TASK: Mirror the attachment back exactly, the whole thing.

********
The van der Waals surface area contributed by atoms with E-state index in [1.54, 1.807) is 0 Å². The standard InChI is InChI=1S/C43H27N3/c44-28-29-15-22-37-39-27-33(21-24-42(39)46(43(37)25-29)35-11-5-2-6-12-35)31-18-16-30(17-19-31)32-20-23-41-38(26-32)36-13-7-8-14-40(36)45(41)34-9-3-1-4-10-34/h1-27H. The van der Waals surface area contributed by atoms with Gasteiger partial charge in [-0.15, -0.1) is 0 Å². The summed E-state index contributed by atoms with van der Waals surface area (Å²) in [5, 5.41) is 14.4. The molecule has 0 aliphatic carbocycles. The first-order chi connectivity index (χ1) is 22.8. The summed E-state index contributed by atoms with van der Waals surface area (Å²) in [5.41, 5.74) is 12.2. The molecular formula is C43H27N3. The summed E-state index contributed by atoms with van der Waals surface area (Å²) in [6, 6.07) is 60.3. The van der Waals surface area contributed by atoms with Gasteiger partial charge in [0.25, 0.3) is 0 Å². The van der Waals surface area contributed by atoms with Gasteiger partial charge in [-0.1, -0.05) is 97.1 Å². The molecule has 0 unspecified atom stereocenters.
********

The van der Waals surface area contributed by atoms with E-state index in [1.54, 1.807) is 0 Å². The standard InChI is InChI=1S/C43H27N3/c44-28-29-15-22-37-39-27-33(21-24-42(39)46(43(37)25-29)35-11-5-2-6-12-35)31-18-16-30(17-19-31)32-20-23-41-38(26-32)36-13-7-8-14-40(36)45(41)34-9-3-1-4-10-34/h1-27H. The van der Waals surface area contributed by atoms with Gasteiger partial charge in [-0.15, -0.1) is 0 Å². The summed E-state index contributed by atoms with van der Waals surface area (Å²) in [5, 5.41) is 14.4. The molecule has 0 aliphatic carbocycles. The first-order chi connectivity index (χ1) is 22.8. The summed E-state index contributed by atoms with van der Waals surface area (Å²) in [5.41, 5.74) is 12.2. The molecular formula is C43H27N3. The summed E-state index contributed by atoms with van der Waals surface area (Å²) in [6, 6.07) is 60.3. The van der Waals surface area contributed by atoms with Gasteiger partial charge in [0.25, 0.3) is 0 Å². The van der Waals surface area contributed by atoms with Gasteiger partial charge in [-0.1, -0.05) is 97.1 Å². The molecule has 0 unspecified atom stereocenters.